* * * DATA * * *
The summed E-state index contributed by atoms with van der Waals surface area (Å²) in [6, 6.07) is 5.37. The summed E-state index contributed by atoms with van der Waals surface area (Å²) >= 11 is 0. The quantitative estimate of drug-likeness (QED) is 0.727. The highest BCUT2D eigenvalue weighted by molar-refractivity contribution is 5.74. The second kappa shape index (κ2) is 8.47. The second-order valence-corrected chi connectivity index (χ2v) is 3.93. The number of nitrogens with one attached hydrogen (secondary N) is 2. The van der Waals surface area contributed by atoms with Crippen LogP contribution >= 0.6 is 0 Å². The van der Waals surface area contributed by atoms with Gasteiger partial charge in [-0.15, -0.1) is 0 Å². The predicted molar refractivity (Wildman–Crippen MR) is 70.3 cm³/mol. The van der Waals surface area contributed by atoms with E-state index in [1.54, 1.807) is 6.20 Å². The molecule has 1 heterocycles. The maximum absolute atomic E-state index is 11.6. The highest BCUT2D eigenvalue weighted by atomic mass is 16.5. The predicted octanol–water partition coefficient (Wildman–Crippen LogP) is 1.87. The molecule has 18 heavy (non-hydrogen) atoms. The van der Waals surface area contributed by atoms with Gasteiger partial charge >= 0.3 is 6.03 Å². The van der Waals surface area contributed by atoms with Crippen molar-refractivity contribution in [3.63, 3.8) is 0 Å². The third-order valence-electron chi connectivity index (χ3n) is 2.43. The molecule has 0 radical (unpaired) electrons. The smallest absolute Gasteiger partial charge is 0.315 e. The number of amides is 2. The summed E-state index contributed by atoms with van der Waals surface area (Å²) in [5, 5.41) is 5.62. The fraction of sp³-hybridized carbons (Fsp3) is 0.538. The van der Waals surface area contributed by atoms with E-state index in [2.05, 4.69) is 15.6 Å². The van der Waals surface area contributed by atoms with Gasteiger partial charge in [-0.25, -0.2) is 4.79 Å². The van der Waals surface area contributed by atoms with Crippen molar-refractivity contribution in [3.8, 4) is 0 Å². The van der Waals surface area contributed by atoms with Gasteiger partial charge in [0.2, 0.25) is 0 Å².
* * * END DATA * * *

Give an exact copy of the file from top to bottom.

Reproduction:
The summed E-state index contributed by atoms with van der Waals surface area (Å²) in [6, 6.07) is 5.37. The summed E-state index contributed by atoms with van der Waals surface area (Å²) >= 11 is 0. The quantitative estimate of drug-likeness (QED) is 0.727. The highest BCUT2D eigenvalue weighted by molar-refractivity contribution is 5.74. The second kappa shape index (κ2) is 8.47. The second-order valence-corrected chi connectivity index (χ2v) is 3.93. The number of nitrogens with one attached hydrogen (secondary N) is 2. The van der Waals surface area contributed by atoms with Crippen LogP contribution >= 0.6 is 0 Å². The van der Waals surface area contributed by atoms with Gasteiger partial charge in [-0.15, -0.1) is 0 Å². The predicted molar refractivity (Wildman–Crippen MR) is 70.3 cm³/mol. The van der Waals surface area contributed by atoms with E-state index in [1.54, 1.807) is 6.20 Å². The molecule has 1 heterocycles. The maximum absolute atomic E-state index is 11.6. The highest BCUT2D eigenvalue weighted by atomic mass is 16.5. The predicted octanol–water partition coefficient (Wildman–Crippen LogP) is 1.87. The molecule has 18 heavy (non-hydrogen) atoms. The van der Waals surface area contributed by atoms with Gasteiger partial charge >= 0.3 is 6.03 Å². The van der Waals surface area contributed by atoms with Crippen molar-refractivity contribution in [3.63, 3.8) is 0 Å². The third-order valence-electron chi connectivity index (χ3n) is 2.43. The molecule has 0 radical (unpaired) electrons. The smallest absolute Gasteiger partial charge is 0.315 e. The number of amides is 2. The summed E-state index contributed by atoms with van der Waals surface area (Å²) in [5, 5.41) is 5.62. The fraction of sp³-hybridized carbons (Fsp3) is 0.538. The van der Waals surface area contributed by atoms with E-state index in [2.05, 4.69) is 15.6 Å². The van der Waals surface area contributed by atoms with Gasteiger partial charge in [-0.25, -0.2) is 4.79 Å². The van der Waals surface area contributed by atoms with Crippen molar-refractivity contribution in [3.8, 4) is 0 Å². The van der Waals surface area contributed by atoms with Gasteiger partial charge in [0.2, 0.25) is 0 Å².